Although it was labeled an anti-epic for trumping the celebratory scope of the Roman national epos, Lucan’s
Bellum Civile is a hymn to lost republican liberty composed under Nero’s tyrannical empire. Lucan lost his life in a foiled conspiracy to replace the emperor, but his poem survived the wreckage of antiquity and enjoyed uninterrupted readership. The present collection samples the most current approaches to Lucan’s poem, its themes, its dialogue with other texts, its reception in medieval and early modern literature, and its relevance to audiences of all times.
Paolo Asso, Ph.D. (2002) in Classics, Princeton University, is Assistant Professor of Classical Studies at the University of Michigan, Ann Arbor. He has recently published an edition, with translation and commentary, of Lucan,
Bellum Civile, Book 4 (Berlin, 2010). As a 2011-12 fellow at the W. E. B. Du Bois Institute, Harvard University, he is writing a monograph on Africa in the Roman literary imagination.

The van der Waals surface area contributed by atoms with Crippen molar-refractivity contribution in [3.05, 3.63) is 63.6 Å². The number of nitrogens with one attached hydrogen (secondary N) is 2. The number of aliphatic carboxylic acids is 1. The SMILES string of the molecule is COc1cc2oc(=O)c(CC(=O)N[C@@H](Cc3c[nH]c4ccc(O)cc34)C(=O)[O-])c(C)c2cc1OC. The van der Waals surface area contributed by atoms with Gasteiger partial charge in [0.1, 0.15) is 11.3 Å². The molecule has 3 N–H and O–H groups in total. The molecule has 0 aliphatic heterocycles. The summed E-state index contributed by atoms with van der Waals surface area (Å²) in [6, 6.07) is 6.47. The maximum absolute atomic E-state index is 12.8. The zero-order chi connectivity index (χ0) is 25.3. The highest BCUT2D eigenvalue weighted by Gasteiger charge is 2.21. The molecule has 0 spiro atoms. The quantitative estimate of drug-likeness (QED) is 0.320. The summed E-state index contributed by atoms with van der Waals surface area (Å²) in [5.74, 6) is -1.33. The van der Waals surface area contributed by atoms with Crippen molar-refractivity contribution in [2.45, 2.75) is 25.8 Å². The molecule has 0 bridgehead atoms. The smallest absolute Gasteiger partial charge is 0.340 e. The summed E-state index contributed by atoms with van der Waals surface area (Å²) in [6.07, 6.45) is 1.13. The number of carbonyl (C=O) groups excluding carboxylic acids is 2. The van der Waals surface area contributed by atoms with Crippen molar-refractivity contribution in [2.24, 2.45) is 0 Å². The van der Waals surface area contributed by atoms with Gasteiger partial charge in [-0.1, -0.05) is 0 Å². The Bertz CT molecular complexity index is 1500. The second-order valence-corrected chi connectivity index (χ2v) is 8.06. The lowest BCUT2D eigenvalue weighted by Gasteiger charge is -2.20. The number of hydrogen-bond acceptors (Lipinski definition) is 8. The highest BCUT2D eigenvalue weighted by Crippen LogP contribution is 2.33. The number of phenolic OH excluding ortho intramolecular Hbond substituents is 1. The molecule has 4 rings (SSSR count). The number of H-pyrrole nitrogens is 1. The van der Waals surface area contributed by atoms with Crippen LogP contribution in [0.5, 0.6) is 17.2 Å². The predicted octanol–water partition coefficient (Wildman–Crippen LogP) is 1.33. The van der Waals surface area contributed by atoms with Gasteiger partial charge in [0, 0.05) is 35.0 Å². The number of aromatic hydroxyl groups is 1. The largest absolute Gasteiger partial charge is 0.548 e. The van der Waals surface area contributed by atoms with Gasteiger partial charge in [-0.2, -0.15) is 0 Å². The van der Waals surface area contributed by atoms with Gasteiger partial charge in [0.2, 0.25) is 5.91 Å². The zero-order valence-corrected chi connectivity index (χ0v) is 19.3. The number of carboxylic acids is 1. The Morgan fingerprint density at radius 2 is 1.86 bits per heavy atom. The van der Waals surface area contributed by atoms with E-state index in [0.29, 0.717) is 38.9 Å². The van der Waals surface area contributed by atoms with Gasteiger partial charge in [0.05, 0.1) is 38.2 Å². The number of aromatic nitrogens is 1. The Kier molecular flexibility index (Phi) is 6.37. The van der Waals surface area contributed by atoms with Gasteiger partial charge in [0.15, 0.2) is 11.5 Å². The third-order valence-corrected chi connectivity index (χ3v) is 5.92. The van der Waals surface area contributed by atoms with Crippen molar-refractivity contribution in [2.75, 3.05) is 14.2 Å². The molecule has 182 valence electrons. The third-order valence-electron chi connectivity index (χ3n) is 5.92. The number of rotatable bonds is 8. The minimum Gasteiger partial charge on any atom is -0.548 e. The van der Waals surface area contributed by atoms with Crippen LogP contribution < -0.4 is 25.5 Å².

Contributors: Elaine Fantham, Joseph D. Reed, Jonathan Tracy, Jackie Murray, Sergio Casali, Alison Keith, Ruth Caston, Eleni Manolaraki, Antony Augoustakis, J. Mira Seo, Ben Tipping, Marco Fucecchi, Neil Bernstein, Christine Walde, Shadi Bartsch, Robert Sklenář, Randall Ganiban, Sean Easton, Mark Thorne, Paolo Asso, Micah Y. Myers, Neil Coffee, Carole Newlands, Paolo Esposito, Edoardo D’Angelo, Simone Marchesi, Philip Hardie , Susanna Braund, Francesca D’Alessandro Behr, and John Henderson.
Der Band liefert [...]
in gewaltiger inhaltlicher Fülle substantielle und durchaus auch kontroverse Forschungsbeiträge auf hohem Niveau und ist daher jedem Lucan-Forscher zu empfehlen." Nadja Kimmerle in
Sehepunkte 12, 2012
Scholars and students in ancient Greek and Latin literature, as well as medieval and early modern studies, intellectual history, reception of classical antiquity and the classical tradition.